Saturday, July 21, 2007
One Enchanted Evening
The weirdest date I ever had included the man who would eventually break into my house and rape me and a mutual friend of ours who had such a disturbingly strong attachment to the my rapist (whom I will refer to by his initial K as that is his real initial) that he invited himself on our New Year's Eve date. K and I were going to see Fatal Attraction (my friend Hank used to say when something was very obvious, self-service humor, make up your own joke -- this situation applies) and then I was going to serve spaghetti in my parents' house as a "romantic" night as they were going to be out of town. Now I understand that anything involving me cooking does not constitute anything remotely romantic unless one considers nursing someone through food poisoning romantic. But at the time, I had high hopes and had procured a can of Ragu, my mother had cooked some hamburger meat, and all I had to do was boil spaghetti. Our mutual friend found out about the plan and begged to be in the waiter in this dinner scenario that was becoming less "One Enchanted Evening" and more "Who's Afraid of Virginia Woolf?" I cringed at the thought, tried to talk everyone out of it, but K thought it was inspired (We can include everyone!), and I wanted to cry at the thought of yet another date devolving into talk that included way too many Monty Python references.
I saw Fatal Attraction with both of them at the tiny theater where I'd seen seen almost every movie, the one where I'd go as a child after I'd collected exactly one hundred pennies and handed them over in a ziploc bag, dumping them on the counter, ashamed that the clerk would have to count them, but happy to be getting my ticket and going inside to see such classics as My Secret Admirer and Zapped! The dark provided comfort then, shade from the terrible Texas heat, a respite from the constant droning worry in my head. That night was no different. I loved the movie and admired the Glenn Close character, her wild lifestyle, her scary single woman apartment in New York, the creepy all white wardrobe. While I understood the point of the movie was to make her look pathetic and act as a warning against infidelity (even then I understood the film's purpose was to convey that all those dull, conventional choices were actually the right ones, ie, a metaphor for the growing AIDS epidemic), it didn't work on me. I thought about the excitement of the characters' lives, the way they careened into disaster with excellent outfits. I thought about going home and having K's closest friend serve us our spaghetti dressed in a fake tuxedo dickie collar he had obtained for the occasion. About how my parents would come home and ask if the spaghetti had been a hit. I'd lie, of course, say that everything went great. And what I didn't know is that it had, that everything was fine then in ways that it wouldn't be later. But like in Fatal Attraction, it's when everything is quiet, even boring, that trouble is brewing in ways that you don't understand but will be made to, in the worst possible ways, ways you can't even imagine in your grimmest dreams.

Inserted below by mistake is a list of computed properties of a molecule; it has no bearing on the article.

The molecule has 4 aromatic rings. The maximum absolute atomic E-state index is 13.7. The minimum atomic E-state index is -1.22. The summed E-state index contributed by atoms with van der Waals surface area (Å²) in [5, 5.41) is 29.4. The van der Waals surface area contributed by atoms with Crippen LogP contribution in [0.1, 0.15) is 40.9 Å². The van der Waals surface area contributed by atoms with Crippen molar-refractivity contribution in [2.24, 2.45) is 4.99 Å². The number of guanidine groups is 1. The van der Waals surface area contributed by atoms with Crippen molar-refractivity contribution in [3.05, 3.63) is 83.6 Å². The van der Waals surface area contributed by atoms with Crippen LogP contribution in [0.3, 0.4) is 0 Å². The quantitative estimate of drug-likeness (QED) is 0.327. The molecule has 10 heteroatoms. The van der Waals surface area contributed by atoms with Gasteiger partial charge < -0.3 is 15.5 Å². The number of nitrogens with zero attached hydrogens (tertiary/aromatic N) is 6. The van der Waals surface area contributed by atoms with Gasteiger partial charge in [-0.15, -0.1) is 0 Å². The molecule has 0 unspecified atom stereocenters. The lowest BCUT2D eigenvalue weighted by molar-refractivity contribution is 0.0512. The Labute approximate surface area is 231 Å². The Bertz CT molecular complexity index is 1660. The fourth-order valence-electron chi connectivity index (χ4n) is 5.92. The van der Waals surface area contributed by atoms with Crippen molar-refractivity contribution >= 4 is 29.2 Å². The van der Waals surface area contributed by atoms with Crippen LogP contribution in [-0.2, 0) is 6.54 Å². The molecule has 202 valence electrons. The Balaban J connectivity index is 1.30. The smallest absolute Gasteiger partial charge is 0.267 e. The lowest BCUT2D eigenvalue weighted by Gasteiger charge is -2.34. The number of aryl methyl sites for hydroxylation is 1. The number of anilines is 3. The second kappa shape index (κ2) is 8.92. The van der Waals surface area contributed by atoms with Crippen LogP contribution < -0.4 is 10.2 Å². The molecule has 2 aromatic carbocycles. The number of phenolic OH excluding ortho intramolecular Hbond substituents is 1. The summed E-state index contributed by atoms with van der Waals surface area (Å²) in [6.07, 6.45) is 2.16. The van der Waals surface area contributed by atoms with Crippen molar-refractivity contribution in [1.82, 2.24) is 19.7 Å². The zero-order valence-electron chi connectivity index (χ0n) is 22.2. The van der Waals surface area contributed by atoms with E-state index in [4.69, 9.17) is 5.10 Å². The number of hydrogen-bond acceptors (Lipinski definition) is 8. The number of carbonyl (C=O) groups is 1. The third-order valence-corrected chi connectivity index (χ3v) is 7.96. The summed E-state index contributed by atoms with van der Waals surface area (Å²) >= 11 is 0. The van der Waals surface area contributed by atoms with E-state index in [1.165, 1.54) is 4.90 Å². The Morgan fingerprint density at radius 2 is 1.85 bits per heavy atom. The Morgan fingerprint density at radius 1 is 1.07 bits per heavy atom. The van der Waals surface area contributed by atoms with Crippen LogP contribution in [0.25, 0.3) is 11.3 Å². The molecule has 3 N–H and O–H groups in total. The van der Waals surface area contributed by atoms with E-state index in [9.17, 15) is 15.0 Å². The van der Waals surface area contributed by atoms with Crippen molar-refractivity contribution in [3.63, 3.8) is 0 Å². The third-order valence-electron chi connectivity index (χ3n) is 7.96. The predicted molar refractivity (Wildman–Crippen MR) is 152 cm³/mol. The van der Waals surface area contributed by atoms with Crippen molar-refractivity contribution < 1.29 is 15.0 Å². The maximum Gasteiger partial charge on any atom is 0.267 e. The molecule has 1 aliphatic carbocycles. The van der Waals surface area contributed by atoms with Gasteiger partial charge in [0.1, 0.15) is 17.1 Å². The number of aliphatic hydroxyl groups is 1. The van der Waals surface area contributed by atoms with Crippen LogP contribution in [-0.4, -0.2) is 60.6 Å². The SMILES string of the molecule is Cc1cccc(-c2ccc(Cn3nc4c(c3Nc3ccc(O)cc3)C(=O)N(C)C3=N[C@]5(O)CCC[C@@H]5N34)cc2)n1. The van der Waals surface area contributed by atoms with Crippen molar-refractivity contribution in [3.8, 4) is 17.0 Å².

Michelle's Spell of the Day
"My traveling companions are ghosts and empty sockets/ I'm looking at ghosts and empties/ But I have reason to believe that/ we will all be received/ I'm going to Graceland." Paul Simon
Drinking movie suggestion: Office Space
Benedictions and Maledictions